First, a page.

Nunchuk Shaft Review – SHOCKING RESULTS!
(Written By: GolfSpy Matt) Ever heard of the Nunchuk shaft? Well we’ve been hearing more and more about it over the past few months…so we thought it would be a perfect product to review. First of all this thing just sounds like a product MyGolfSpy had to review. Come on…it’s called the Nunchuk! And with all the claims we had heard about this thing since the PGA Show and its early wins on the tour (which I will be honest we didn’t believe at first). I was dying to see if this thing could actually do what it claimed. Nothing better then finding a product like this that actually helps other golfers.
A couple things I really enjoy about writing reviews is: 1) Discovering and sharing amazing new products that actually live up to the claims they make…and 2) Bursting the bubble of companies if their product does not live up to the hype. So, when I heard about the Nunchuk shaft by nVentix and their infomercial like claims that their shaft will make your shots fly straighter and longer, I thought this would make for a great review: either I was going to find the cure to your driving woes or I was going to get to shine a light on some phony claims made by yet another bogus golf product. But…which would it be? I think you might be shocked by the results!
So…How Does It Work?
So, assuming that this shaft does exactly what it says, how does it actually work? Essentially, the tip and butt sections of the Nunchuk are very stiff and all the flex is in the middle of the shaft. nVentix claims that this solves the problem of twisting and drooping which causes the club face to be open or closed at impact. If you go to their website by clicking on the links in this article, you can see their high speed videos which illustrate these ideas.
How It Feels
The first thing you’ll notice about the Nunchuk: it’s heavy. The shaft weighs 104g. It is counter weighted, which causes a 4 swingweight jump in my test club when compared to the 60 gram stock shaft.
Also of interest, the Nunchuk only comes in one flex. nVentix claims that because of the unique construction and technology in this shaft, this same flex is appropriate for all players.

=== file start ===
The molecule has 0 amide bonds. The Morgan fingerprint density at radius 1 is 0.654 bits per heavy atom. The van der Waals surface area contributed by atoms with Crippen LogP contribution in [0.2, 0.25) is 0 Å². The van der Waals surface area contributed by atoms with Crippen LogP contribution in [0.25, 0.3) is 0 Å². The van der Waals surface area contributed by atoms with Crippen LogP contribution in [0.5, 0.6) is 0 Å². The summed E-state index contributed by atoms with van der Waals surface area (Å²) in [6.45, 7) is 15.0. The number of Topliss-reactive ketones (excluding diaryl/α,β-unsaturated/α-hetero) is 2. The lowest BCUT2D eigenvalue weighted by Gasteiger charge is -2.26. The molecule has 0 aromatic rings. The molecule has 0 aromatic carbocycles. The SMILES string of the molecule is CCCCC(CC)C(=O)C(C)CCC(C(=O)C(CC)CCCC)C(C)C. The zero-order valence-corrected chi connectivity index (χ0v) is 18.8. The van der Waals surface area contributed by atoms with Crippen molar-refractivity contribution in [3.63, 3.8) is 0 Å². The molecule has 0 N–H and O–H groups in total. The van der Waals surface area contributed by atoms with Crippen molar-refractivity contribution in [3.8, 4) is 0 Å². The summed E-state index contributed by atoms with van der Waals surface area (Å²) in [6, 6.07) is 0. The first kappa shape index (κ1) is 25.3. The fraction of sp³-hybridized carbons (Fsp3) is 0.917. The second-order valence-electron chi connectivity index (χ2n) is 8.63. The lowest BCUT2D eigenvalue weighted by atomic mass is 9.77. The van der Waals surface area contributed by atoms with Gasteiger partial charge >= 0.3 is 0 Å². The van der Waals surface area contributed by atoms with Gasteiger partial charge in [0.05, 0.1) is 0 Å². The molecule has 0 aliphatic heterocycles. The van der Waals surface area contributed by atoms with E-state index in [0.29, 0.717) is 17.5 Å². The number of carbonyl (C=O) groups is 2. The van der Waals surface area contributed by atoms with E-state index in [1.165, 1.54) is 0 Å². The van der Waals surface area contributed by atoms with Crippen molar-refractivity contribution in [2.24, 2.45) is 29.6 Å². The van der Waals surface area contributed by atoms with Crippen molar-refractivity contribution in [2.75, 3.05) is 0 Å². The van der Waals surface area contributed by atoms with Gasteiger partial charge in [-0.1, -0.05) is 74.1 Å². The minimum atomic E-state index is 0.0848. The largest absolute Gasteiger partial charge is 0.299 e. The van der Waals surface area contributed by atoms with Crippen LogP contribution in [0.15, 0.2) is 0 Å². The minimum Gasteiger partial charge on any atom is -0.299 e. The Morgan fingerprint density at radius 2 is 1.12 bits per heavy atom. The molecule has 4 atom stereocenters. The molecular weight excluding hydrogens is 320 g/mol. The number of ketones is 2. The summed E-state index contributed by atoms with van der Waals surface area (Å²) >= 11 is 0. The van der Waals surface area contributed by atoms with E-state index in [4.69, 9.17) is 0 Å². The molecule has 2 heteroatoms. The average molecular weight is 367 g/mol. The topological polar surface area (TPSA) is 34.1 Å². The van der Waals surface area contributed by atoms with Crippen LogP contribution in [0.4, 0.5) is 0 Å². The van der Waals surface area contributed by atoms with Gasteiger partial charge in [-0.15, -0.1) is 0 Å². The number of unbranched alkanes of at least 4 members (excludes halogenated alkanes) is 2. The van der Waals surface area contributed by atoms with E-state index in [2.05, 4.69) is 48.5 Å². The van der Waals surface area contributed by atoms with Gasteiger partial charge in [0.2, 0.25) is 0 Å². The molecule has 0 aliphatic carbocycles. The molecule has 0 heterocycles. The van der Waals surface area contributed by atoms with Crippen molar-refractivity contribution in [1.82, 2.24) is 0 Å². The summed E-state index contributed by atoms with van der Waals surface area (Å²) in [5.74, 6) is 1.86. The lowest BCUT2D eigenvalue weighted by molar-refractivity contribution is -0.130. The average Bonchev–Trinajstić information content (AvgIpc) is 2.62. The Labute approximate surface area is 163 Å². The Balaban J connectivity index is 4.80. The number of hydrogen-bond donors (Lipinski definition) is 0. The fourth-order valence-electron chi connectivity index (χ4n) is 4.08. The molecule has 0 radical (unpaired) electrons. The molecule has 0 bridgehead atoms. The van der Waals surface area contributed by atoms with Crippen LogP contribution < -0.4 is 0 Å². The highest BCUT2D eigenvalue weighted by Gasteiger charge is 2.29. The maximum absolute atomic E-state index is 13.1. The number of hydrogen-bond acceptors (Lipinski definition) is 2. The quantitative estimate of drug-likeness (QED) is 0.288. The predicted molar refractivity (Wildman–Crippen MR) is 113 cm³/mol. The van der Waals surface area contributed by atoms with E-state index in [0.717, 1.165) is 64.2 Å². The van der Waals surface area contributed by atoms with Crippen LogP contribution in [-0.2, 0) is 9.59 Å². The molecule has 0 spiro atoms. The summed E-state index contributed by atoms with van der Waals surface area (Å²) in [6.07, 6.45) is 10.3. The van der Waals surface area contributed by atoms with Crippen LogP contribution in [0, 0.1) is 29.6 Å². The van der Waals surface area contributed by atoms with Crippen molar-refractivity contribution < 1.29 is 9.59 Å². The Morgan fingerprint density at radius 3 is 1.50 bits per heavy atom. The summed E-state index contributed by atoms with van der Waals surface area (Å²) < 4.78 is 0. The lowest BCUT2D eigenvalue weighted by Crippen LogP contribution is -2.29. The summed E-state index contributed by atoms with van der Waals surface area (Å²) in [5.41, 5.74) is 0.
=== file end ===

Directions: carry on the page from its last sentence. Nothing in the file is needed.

nVentix states that the Nunchuk is a low spin shaft that will produce “True Loft” launch because of the lack of twisting and drooping. The torque rating is 3.5.
My impressions are that the Nunchuk is heavy, it feels very substantial in your hands, but it’s not totally unwieldy. The feel during the swing is very stable without being boardy. nVentix describes the feel as “one piece” which is as good a term as any, in my opinion.
But…Does The Nunchuck Actually Work?
Ok, ok, so on to the meat and potatoes of this review. I’m going to start with a whole mess of numbers, then explain the numbers, and, finally, I’ll discuss my “real world” results. But trust me you will DEFINITELY want to read the rest of this review! There are some shocking results. For the driver test, I put the Nunchuk up against three other premium shafts on a Vector launch monitor. I hit 10 “good” shots with each, changing frequently so that fatigue was not an issue, not did I get grooved with one shaft to the detriment of fairness. Results of poor shots were discarded.
*If there is one number, it is the average. The distance category shows the shortest, average, and longest shots. The dispersion category shows the ball furthest left, the average, and then the furthest ball right
- Nunchuck: Ball speed: 152 Distance: 234-254-279 Launch Angle: 9.4 Backspin: 2380 Side spin: 159 draw Dispersion: 10L – 1L – 8R
- Shaft A: Ball speed: 151 Distance: 243-258-273 Launch Angle: 10.9 Backspin: 3300 Side spin: 912 Dispersion: 26R-39R-46R
- Shaft B: Ball speed: 154 Distance: 232-259-273 Launch Angle: 10.1 Backspin: 2652 Side spin: 13 Dispersion: 17L – 1L – 33R